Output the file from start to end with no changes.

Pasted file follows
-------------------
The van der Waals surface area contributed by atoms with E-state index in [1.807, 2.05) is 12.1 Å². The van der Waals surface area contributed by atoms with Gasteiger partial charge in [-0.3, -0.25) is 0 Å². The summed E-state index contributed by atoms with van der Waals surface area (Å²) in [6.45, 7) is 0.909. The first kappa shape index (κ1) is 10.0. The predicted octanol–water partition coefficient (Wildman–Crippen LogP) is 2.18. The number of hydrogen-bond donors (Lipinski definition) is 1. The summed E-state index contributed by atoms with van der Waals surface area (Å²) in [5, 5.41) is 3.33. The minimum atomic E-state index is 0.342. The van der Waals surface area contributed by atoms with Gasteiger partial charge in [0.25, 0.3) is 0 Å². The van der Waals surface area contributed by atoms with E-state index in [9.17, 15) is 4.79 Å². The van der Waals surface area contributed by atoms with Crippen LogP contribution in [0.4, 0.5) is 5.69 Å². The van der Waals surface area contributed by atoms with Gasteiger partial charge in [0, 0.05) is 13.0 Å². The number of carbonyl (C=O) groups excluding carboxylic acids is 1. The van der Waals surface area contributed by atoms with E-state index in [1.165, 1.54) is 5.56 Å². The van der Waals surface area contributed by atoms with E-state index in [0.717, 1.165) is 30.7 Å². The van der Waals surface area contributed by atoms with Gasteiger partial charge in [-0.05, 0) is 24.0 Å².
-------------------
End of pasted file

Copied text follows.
The van der Waals surface area contributed by atoms with E-state index in [1.807, 2.05) is 12.1 Å². The van der Waals surface area contributed by atoms with Gasteiger partial charge in [-0.3, -0.25) is 0 Å². The summed E-state index contributed by atoms with van der Waals surface area (Å²) in [6.45, 7) is 0.909. The first kappa shape index (κ1) is 10.0. The predicted octanol–water partition coefficient (Wildman–Crippen LogP) is 2.18. The number of hydrogen-bond donors (Lipinski definition) is 1. The summed E-state index contributed by atoms with van der Waals surface area (Å²) in [5, 5.41) is 3.33. The minimum atomic E-state index is 0.342. The van der Waals surface area contributed by atoms with Gasteiger partial charge in [0.25, 0.3) is 0 Å². The van der Waals surface area contributed by atoms with E-state index in [9.17, 15) is 4.79 Å². The van der Waals surface area contributed by atoms with Crippen LogP contribution in [0.4, 0.5) is 5.69 Å². The van der Waals surface area contributed by atoms with Gasteiger partial charge in [0, 0.05) is 13.0 Å². The number of carbonyl (C=O) groups excluding carboxylic acids is 1. The van der Waals surface area contributed by atoms with E-state index in [1.165, 1.54) is 5.56 Å². The van der Waals surface area contributed by atoms with E-state index in [0.717, 1.165) is 30.7 Å². The van der Waals surface area contributed by atoms with Gasteiger partial charge in [-0.05, 0) is 24.0 Å².